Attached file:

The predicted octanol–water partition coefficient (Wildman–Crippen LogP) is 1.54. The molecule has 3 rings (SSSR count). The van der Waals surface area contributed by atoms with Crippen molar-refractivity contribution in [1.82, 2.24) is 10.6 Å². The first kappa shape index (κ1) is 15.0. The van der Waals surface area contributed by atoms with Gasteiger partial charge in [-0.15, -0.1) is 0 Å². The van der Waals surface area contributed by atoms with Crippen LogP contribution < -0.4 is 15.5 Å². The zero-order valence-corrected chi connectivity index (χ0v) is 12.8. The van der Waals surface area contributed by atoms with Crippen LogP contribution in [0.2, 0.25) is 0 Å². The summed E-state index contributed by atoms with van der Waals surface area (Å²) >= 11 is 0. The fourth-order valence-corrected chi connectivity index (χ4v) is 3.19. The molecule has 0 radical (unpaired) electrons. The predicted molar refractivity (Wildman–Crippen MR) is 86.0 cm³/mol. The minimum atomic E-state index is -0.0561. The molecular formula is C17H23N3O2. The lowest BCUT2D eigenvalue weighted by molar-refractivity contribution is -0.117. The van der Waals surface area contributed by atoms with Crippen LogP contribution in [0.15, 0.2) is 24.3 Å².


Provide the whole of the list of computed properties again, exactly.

The predicted octanol–water partition coefficient (Wildman–Crippen LogP) is 1.54. The molecule has 3 rings (SSSR count). The van der Waals surface area contributed by atoms with Crippen molar-refractivity contribution in [1.82, 2.24) is 10.6 Å². The first kappa shape index (κ1) is 15.0. The van der Waals surface area contributed by atoms with Gasteiger partial charge in [-0.15, -0.1) is 0 Å². The van der Waals surface area contributed by atoms with Crippen LogP contribution < -0.4 is 15.5 Å². The zero-order valence-corrected chi connectivity index (χ0v) is 12.8. The van der Waals surface area contributed by atoms with Crippen LogP contribution in [0.2, 0.25) is 0 Å². The summed E-state index contributed by atoms with van der Waals surface area (Å²) >= 11 is 0. The fourth-order valence-corrected chi connectivity index (χ4v) is 3.19. The molecule has 0 radical (unpaired) electrons. The predicted molar refractivity (Wildman–Crippen MR) is 86.0 cm³/mol. The minimum atomic E-state index is -0.0561. The molecular formula is C17H23N3O2. The lowest BCUT2D eigenvalue weighted by molar-refractivity contribution is -0.117. The van der Waals surface area contributed by atoms with Crippen LogP contribution in [0.15, 0.2) is 24.3 Å².